An experimental offshore wind power project conceived a dozen years ago took a major step forward Wednesday.

The University of Maine will collaborate with New England Aqua Ventus LLC, which includes two global energy companies that are investing $100 million in the project. That investment comes on top of $47 million in grants already awarded by the U.S. Department of Energy.

Diamond Offshore Wind, a subsidiary of Mitsubishi Corp., and RWE Renewables, the world’s second-largest offshore wind company, have joined the public-private partnership, the university announced Wednesday. The goal is to show the feasibility of a full-scale, floating wind turbine in deep water, where winds are more consistent and turbine blades are out of sight from the mainland.

Chris Wisseman, CEO of Diamond Offshore Wind, said his company and RWE are currently responsible for about a quarter of the world’s offshore wind energy supply, most of it produced in shallow coastal waters.

“We’re both keenly interested in floating offshore wind,” Wisseman said. “Offshore wind has really taken off in the last decade and floating fits in places like Maine, California and Japan where the oceans are really deep.”

Using a floating concrete hull featuring a can-and-box design commonly used to build bridges, the project will support a 10- to 12-megawatt wind turbine 2 miles south of Monhegan Island and 14 miles from the Maine coast. Three mooring lines will anchor the hull in 300 feet of water.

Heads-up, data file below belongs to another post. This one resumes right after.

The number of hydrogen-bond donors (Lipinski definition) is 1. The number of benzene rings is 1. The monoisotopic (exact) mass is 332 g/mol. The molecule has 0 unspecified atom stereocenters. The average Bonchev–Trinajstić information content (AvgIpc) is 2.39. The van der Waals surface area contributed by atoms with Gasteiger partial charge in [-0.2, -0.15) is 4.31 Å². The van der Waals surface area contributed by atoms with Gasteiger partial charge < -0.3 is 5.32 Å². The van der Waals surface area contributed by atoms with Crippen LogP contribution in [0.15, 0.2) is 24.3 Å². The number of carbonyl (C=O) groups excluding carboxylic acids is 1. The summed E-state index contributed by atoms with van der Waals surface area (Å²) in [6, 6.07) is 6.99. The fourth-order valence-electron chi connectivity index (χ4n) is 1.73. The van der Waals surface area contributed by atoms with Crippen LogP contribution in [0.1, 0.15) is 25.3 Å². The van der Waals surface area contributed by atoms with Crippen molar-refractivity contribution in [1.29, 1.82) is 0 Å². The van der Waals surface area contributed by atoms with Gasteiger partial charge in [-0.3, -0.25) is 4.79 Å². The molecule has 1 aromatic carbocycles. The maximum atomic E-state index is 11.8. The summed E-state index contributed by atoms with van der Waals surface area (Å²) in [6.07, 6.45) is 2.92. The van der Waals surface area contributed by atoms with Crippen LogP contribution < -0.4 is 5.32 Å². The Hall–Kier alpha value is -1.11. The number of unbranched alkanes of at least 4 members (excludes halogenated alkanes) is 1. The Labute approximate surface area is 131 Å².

“The beauty of this technology is that you can make it locally,” said Dr. Habib Dagher, executive director of the university’s Advanced Structures and Composites Center, where the VolturnUS hull technology was invented. “That keeps jobs local, too.”

Other advantages of concrete hulls over steel are lower cost, more availability and resistance to corrosion, Dagher said. The concrete hulls are designed to last 100 years, compared with 25 for those made of steel. That means concrete hulls potentially could be reused after having a new turbine mounted.

Another, similarly-scaled project in Maine was proposed by an offshore wind developer formerly known as Statoil, now Equinor. That $120 million proposal was scrapped in 2013 after facing opposition from former Gov. Paul LePage.

A lobster boat passes the country’s first floating wind turbine, an experimental, small-scale version off the coast of Castine, in September 2013. Associated Press/Robert F. Bukaty

However, the University of Maine Advanced Structures and Composites Center and the Aqua Ventus consortium pressed ahead with their designs and built a prototype at 1:8 scale. They deployed it off Castine for a year and a half and observed it through 40 storms, using 50 sensors. One winter storm, on Dec. 15, 2013, produced waves that would be equivalent to 60 feet for a full-scale model, and the platform barely moved.

“That was our ‘aha’ moment,” Dagher said. “We learned a lot from that.”

In late 2019, the Maine Public Utilities Commission approved a 20-year power-purchase agreement that requires Central Maine Power Co. to buy electricity produced by the floating wind project.


The terms, initially forged in 2013, require CMP residential customers to pay 23 cents per kilowatt-hour in the first year (at least three times above market value) and incrementally more each year thereafter, reaching 35 cents after 20 years. That’s an additional 73 cents a month, or about $8.70, on the average home bill in the first year of the contract.